Home News Two Major Storms Possibly Threatening Hawaii Travel in Coming Days

DESTINATION & TOURISM DONALD WOOD  JULY 30, 2019

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Sea wave during storm. (photo via andrej67 / iStock / Getty Images Plus)

Update: July 31, 2019 at 11:55 a.m. ET

While officials continue to monitor Hurricane Erick, Hawaii Governor David Ige said the state’s bigger concern is Hurricane Flossie.

According to The Associated Press, Governor Ige said he is considering whether to make emergency proclamations for Hawaii as the storm moves closer. Officials also fear for demonstrators and law enforcement officers on Mauna Kea.

BREAKING: #Flossie is now a hurricane. Watch our live coverage for the latest developments and effects on Hawaii.

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The protestors have blocked a road to the dormant volcano to prevent the construction of a giant telescope at the summit, which is considered sacred by some Native Hawaiians.

“For the safety of all involved, we want to deescalate activities,” Ige told reporters.


Travelers planning a trip to Hawaii in the coming days should be keeping their eyes on two storm systems moving through the Pacific Ocean.

According to KHON2.com, Hurricane Erick continues to intensify as it moves west at around 18 miles per hour. The storm will slow its pace through Thursday as it builds strength, with maximum sustained winds currently registered at an estimated 75 miles per hour.

Erick is forecasted to weaken Thursday and Friday as the hurricane passes south of the Hawaiian Islands. While the storm isn’t expected to make landfall, officials on the Big Island are expecting increased wind gusts of up to 110 miles per hour, heavy rain and storm surge of up to 16 feet.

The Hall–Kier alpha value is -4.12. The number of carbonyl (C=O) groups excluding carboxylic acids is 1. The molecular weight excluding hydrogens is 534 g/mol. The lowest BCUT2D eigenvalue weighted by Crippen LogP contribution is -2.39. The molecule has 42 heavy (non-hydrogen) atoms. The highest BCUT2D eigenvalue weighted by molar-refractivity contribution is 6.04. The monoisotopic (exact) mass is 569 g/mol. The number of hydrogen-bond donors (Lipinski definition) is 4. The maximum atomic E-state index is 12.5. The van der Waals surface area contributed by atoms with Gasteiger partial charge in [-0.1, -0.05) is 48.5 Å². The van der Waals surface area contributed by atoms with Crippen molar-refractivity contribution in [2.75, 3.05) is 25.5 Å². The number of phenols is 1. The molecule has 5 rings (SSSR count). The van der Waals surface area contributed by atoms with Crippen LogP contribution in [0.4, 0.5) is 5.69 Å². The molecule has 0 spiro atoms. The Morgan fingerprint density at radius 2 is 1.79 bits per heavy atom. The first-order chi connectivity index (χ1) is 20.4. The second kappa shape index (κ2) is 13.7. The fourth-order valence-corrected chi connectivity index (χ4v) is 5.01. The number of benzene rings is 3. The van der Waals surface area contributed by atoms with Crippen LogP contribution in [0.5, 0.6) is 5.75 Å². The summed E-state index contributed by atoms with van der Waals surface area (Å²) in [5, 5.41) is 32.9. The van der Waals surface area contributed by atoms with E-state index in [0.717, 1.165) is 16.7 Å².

Scott C’one@HardcoreTruther

Hurricane Erick and Tropical Storm Flossie bearing down on Hawaii.

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While it remains unclear how much travel will be impacted by Hurricane Erick, there is another storm continuing to build strength right behind it. Tropical Storm Flossie is currently moving west across the Pacific at around 17 miles per hour.

Flossie is being measured with maximum sustained winds near 65 miles per hour with higher gusts. Over the next several days, the storm will continue to strengthen before likely becoming a hurricane on Tuesday.

The storm system is then expected to weaken back to a tropical storm over the weekend before possibly passing over or to the north of the Hawaiian Islands early next week. Travelers heading to the tropical paradise should be aware of the potential dangers associated with both storms.